“All of our programs for kids and adults are up to Sunshine State standards and all-encompassing, well-rounded and cover all facets of environmental education,” said “Ding” Environmental Education Specialist Becky Wolff. “We want to teach them all of the little things, so that by the end of the program, they start to understand the big picture — just like the circle of life, a circle of education.”

But “Ding” Darling isn’t just for kids.

Visitors of all ages can tour the refuge all year-round through Tarpon Bay Explorers, which offers a wide array of tours including tram tours of the Wildlife Drive, in addition to kayak, pontoon boat and touch tank tours.

Tarpon Bay Explorers

900 Tarpon Bay Road, Sanibel



As the licensed concessionaire of the J.N. “Ding” Darling National Wildlife Refuge, Tarpon Bay Explorers provides low-impact recreational and educational opportunities to the public under contract with the U.S. Fish and Wildlife Service.

“Our mission is to educate both visitors and locals about all aspects of the wildlife refuge — the environment, the ecology, the birds, dolphins, manatees and alligators. We also teach the history of the area and about conservation in general. We want to give people an understanding about why the refuge is important and why we need to protect it,” said TBE co-owner Wendy Schnapp. “We have various options for tours — guided kayak tours and our nature and sealife cruise, which includes a 30 minute aquarium and touch tank presentation. The idea is to give you the whole picture — what’s below the water, what’s on top of the water and what’s in the air. We also do the tram tour, which is very comprehensive about the ecology of the area and on that trip, you have a great chance of seeing alligators.”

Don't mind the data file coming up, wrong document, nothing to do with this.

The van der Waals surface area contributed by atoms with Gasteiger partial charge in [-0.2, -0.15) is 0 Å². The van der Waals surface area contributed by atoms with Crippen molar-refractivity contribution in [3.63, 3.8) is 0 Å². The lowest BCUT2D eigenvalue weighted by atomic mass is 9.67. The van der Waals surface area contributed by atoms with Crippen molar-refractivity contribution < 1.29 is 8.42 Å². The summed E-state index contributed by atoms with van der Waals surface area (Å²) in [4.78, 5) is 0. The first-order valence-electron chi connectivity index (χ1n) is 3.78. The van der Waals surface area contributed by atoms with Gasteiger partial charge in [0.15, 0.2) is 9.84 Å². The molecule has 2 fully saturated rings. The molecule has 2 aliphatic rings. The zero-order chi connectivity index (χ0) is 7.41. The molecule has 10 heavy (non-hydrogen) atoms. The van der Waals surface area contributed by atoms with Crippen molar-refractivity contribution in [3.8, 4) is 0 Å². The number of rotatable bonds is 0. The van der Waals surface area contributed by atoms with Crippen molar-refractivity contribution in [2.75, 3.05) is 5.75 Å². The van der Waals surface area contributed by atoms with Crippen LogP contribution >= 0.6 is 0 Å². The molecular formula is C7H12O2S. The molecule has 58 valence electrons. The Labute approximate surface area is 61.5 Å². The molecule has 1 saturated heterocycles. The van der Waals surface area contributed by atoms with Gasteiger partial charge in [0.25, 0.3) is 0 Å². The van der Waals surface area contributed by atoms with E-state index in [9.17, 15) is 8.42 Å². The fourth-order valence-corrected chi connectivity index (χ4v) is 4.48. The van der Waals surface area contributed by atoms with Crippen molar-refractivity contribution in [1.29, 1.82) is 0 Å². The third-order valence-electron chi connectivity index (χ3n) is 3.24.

• Tram Tour

Tuesdays, Thursdays and Saturdays, 10 a.m., 1 p.m. and 4 p.m.

Join one of TBE’s experienced naturalists for a one-and-a-half hour tram tour of the J.N. “Ding” Darling Wildlife Refuge.

• Touch Tank

Mondays, Wednesdays and Fridays, 11 a.m., 1:30 p.m. and 3 p.m.

Tuesdays and Thursdays, 11 a.m. and 3 p.m.

Saturdays, 3:30 p.m.

Sundays, 11 a.m., 1:30 p.m. and 3:30 p.m.

The TBE touch tanks are teaming with live shells, sea urchins, hermit crabs, oysters and more and their aquarium displays will introduce visitors to some of the more unusual fish in Tarpon Bay and the surrounding waters, including puffers, filefish, pipefish and sea horses.

• Kayak Trail Tour

Mondays, Wednesdays, Fridays and Saturday 10:30 a.m.

Tuesdays, Thursdays and Sundays, 8:30 a.m.

Kayak for an hour-and-a-half with a TBE naturalist through the mangrove forest along the Commodore Creek water trail, where you’ll learn about the rich back-bay ecosystem and the wildlife that lives there. All ages and skill levels welcome.